There can be many benefits to consolidating your audience data into a unified grouping. For one thing, you’re suddenly able to see common traits across brands and segmentation opportunities become all the more evident—important considering marketers are shifting their budgets into more data-driven buying.
Those are also primary reasons why Condé Nast is launching a new digital marketing platform it’s calling Condé Nast Catalyst: Audience by Design.
Using Adobe’s Audience Manager, the publisher has extracted data from what it calls its Preferred Subscriber Network—425,000 subscribers across its brands—to help segment its 55 million total subscribers into ten consumer groups that span multiple brands. The idea here is that Condé can now expand what might have been a one-site buy into a broader, multi-site campaign.
We are using this data to better understand how our content resonates with different audiences," says Lou Cona, chief marketing officer at Condé Nast. "We can also provide insights to the advertisers to help them make better connections with our audiences."
American Express and Neiman Marcus are two companies that have so far signed on with the program.
The formula involves using print subscriber data to infer characteristics on the company’s digital readers. "We are working with Adobe to connect our offline subscriber data to our digital audiences. This allows us to provide additional insights around brand behavior, psychographics and demographics amongst our brand loyalists," adds Cona.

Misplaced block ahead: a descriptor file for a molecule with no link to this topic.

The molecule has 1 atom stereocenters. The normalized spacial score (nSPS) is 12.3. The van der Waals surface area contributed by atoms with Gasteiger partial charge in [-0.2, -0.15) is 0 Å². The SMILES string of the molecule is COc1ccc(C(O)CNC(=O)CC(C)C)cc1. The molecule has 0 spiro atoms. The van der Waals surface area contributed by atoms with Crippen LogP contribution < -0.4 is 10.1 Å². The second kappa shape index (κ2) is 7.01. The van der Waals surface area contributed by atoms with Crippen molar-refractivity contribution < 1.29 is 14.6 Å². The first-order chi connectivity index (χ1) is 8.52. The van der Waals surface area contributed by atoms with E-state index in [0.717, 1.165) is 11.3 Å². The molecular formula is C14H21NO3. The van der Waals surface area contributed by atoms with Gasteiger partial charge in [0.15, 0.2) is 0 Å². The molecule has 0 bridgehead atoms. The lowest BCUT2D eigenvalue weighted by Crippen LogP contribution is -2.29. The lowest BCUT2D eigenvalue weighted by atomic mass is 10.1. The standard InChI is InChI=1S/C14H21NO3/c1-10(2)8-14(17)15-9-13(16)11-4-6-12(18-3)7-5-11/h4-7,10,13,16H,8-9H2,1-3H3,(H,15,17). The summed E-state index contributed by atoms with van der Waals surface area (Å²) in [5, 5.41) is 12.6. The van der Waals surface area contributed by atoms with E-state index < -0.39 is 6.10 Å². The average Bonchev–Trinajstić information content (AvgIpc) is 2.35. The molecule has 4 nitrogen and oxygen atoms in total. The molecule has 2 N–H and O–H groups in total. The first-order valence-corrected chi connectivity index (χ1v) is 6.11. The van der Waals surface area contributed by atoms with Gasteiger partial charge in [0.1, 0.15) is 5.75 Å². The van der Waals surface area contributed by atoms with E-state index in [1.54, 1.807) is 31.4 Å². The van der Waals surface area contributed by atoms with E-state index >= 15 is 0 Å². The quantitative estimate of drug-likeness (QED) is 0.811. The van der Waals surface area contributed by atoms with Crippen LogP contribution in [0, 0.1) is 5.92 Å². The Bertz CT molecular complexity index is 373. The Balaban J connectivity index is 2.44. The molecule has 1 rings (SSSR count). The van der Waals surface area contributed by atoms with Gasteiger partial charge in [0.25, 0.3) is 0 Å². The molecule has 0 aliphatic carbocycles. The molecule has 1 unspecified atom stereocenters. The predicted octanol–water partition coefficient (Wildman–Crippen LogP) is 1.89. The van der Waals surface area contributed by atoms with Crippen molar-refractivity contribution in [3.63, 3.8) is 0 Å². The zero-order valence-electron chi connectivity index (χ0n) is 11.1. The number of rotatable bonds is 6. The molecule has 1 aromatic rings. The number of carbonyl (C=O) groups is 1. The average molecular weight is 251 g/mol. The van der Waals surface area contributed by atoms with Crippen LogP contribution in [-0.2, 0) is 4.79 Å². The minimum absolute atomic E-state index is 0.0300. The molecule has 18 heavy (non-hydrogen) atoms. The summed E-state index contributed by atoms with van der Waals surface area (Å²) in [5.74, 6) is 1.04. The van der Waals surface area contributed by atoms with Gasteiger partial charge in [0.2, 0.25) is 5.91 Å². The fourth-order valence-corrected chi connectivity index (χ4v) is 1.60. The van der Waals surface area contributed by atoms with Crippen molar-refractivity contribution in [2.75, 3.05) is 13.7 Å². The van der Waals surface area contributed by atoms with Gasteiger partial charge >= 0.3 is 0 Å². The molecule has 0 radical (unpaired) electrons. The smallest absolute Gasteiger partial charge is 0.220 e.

The strategy essentially flips the focus from brand to audience—rather than selling a Vanity Fair reader, for example, Condé can sell the "Motor Maven," a new category of reader that’s into luxury cars, but who also might read several different Condé titles.
The exercise has also uncovered a new audience bucket that’s not attached to a particular brand. The "Lovemark Mom" catalyst group was formed from data collected from readers in spite of the fact that Condé Nast doesn’t have any parenting titles.
The other audience groupings are characterized by high-end beauty and fashion product buyers, global travelers, consumer technology enthusiasts and single, social butterflies.